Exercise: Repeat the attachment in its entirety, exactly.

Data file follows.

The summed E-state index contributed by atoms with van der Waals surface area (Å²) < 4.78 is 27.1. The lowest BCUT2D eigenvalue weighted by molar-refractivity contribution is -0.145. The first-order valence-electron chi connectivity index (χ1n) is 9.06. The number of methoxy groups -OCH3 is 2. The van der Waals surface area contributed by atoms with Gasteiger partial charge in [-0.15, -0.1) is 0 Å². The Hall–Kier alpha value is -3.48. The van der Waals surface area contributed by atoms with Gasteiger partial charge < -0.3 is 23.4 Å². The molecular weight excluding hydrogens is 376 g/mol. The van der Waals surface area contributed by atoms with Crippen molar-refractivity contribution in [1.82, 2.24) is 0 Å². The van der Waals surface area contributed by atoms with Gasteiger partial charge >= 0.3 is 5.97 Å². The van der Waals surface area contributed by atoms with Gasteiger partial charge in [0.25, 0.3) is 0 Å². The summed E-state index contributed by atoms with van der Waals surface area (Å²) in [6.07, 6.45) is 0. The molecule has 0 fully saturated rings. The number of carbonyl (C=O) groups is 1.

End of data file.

The summed E-state index contributed by atoms with van der Waals surface area (Å²) < 4.78 is 27.1. The lowest BCUT2D eigenvalue weighted by molar-refractivity contribution is -0.145. The first-order valence-electron chi connectivity index (χ1n) is 9.06. The number of methoxy groups -OCH3 is 2. The van der Waals surface area contributed by atoms with Gasteiger partial charge in [-0.15, -0.1) is 0 Å². The Hall–Kier alpha value is -3.48. The van der Waals surface area contributed by atoms with Gasteiger partial charge < -0.3 is 23.4 Å². The molecular weight excluding hydrogens is 376 g/mol. The van der Waals surface area contributed by atoms with Crippen molar-refractivity contribution in [1.82, 2.24) is 0 Å². The van der Waals surface area contributed by atoms with Gasteiger partial charge >= 0.3 is 5.97 Å². The van der Waals surface area contributed by atoms with Gasteiger partial charge in [0.25, 0.3) is 0 Å². The summed E-state index contributed by atoms with van der Waals surface area (Å²) in [6.07, 6.45) is 0. The molecule has 0 fully saturated rings. The number of carbonyl (C=O) groups is 1.